John Illman reviews Englistan: An immigrant’s journey on the turbulent winds of Pakistani cricket by Kamran Abbasi. Jadoo Books
I wouldn’t like to guess how many different publications I’ve written for — probably a 100 or more — from The Economist to Tit-Bits (now long gone); from the Sunday Telegraph to Cosmopolitan; and from the Journal of the National Cancer Institute to the Sunday Mirror.
Thus I have become — an essential prerequisite for a freelance — a student of house-style. But nothing I have done in terms of jumping in and out of different journalistic and writing style-beds compares with Kamran Abassi.
In his day job he is editor-in-chief of the British Medical Journal. (As a regular BMJ contributor I must declare an interest here.) In his other writing life, he is an authority on cricket, the first British Asian columnist for Wisden, the cricketing bible. He writes about cricket with an unrestrained passion — sometimes joyful, sometimes disenchanted, sometimes disillusioned, but always, in spite of everything, hopeful.
This is a world far removed from the BMJ. As an MJA member you may have no interest in cricket, but I hope that passion sways you in the same way that it sways me. This is as much a book about passion as it is about cricket. Witness the very first paragraph:
“1982 an English summer. The world outside stands still. My life is a battle between my adopted country and my homeland. The deciding match of an international series carries the hopes and dreams of a 14-year-old immigrant. In my world of 1982, my religiously relaxed but culturally orthodox world, there are no girls or parties. There are books and and music, books and music that liberate my mind, but above any book and any music is cricket. Cricket its in its own very special place.”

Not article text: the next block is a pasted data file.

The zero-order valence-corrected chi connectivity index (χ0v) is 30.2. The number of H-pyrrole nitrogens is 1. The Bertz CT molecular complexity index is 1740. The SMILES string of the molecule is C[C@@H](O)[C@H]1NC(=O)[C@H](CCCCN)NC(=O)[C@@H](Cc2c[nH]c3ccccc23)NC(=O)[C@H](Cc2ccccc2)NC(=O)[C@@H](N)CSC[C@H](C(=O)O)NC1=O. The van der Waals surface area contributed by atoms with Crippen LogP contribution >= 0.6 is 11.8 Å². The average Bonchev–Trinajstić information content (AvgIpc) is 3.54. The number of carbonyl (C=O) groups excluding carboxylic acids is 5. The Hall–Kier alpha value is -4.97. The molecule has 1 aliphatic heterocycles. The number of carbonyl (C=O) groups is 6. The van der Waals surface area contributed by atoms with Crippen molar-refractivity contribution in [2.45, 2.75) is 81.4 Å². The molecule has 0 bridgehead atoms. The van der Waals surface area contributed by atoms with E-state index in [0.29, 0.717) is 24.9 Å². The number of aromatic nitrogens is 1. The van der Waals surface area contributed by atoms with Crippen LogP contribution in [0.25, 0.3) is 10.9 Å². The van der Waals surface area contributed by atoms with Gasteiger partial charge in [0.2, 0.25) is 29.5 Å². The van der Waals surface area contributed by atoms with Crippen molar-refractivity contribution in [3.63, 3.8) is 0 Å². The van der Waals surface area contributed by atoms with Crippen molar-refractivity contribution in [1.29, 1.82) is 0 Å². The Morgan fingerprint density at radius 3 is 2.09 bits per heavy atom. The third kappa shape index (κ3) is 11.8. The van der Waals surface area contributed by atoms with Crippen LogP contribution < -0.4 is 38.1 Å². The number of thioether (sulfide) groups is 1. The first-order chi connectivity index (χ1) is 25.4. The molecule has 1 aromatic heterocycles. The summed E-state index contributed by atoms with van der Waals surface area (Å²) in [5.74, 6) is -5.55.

This is also a book about racism in cricket and. more specifically, racism at Yorkshire County Cricket Club (YCCC). The once iconic club — a record 33 championship titles — suffered a reported £2.2 million loss after spin bowler Azeem Rafiq claimed that it was institutionally racist.
Kamran is well-qualified to write about racism in Yorkshire. Born in Lahore, he was brought up in the quintessential Yorkshire town of Rotherham which even has its own cricket league. He shows how the racism scandal that has been in the headlines in March and April, 2023, have been simmering, if not burning fiercely, for decades.
He recalls: “Growing up in Yorkshire in the 1970s and 1980s was a unique cricketing experience for a migrant. You played cricket in your own leagues …You wouldn’t think about playing for a non-Asian team and the other teams wouldn’t try to recruit you, however good you were. You were cricketers of the shadows.”
In fairness to YCCC, it did not only mitigate against migrants. For most of its history it insisted that its players must be born within its boundaries. The legendary, Indian batter Sachin Tendulkar became the first Asian to play for YCCC in 1992. But Kamran writes: “Yorkshire are still to convince us that their anti-racism stance is more than a cosmetic exercise.
His book, however, is also about hope and aspiration. He dreams of Pakistan being the best in the world despite their spectacular inconsistency. His unwavering support reminded me of our elder son’s devoted following of West Ham United, whose up and down frolics, I always think, invites the nickname Yo-Yo United.
Kamran also covers the astonishing changes in fortune of Pakistani cricket from his boyhood until the present time — from the infamous scandals to the game’s power to unite. He says: ‘’Cricket, like any pastime taken in isolation, is meaningless. For sport is only relevant to us when we attach emotions to it. A football fan lives the agony and ecstasy of every goal. A boxing bout only excites us when we side with one of the fighters. International cricket is this and something more. It is intertwined with history and national identity.
“Cricket is us and we are cricket — and perhaps it is more this way for Pakistan than any other country.” But he also observes: “In 50 years of cricket, of being an immigrant, of living in hope, of the rivalry that defined my life, everything changed and nothing changed.”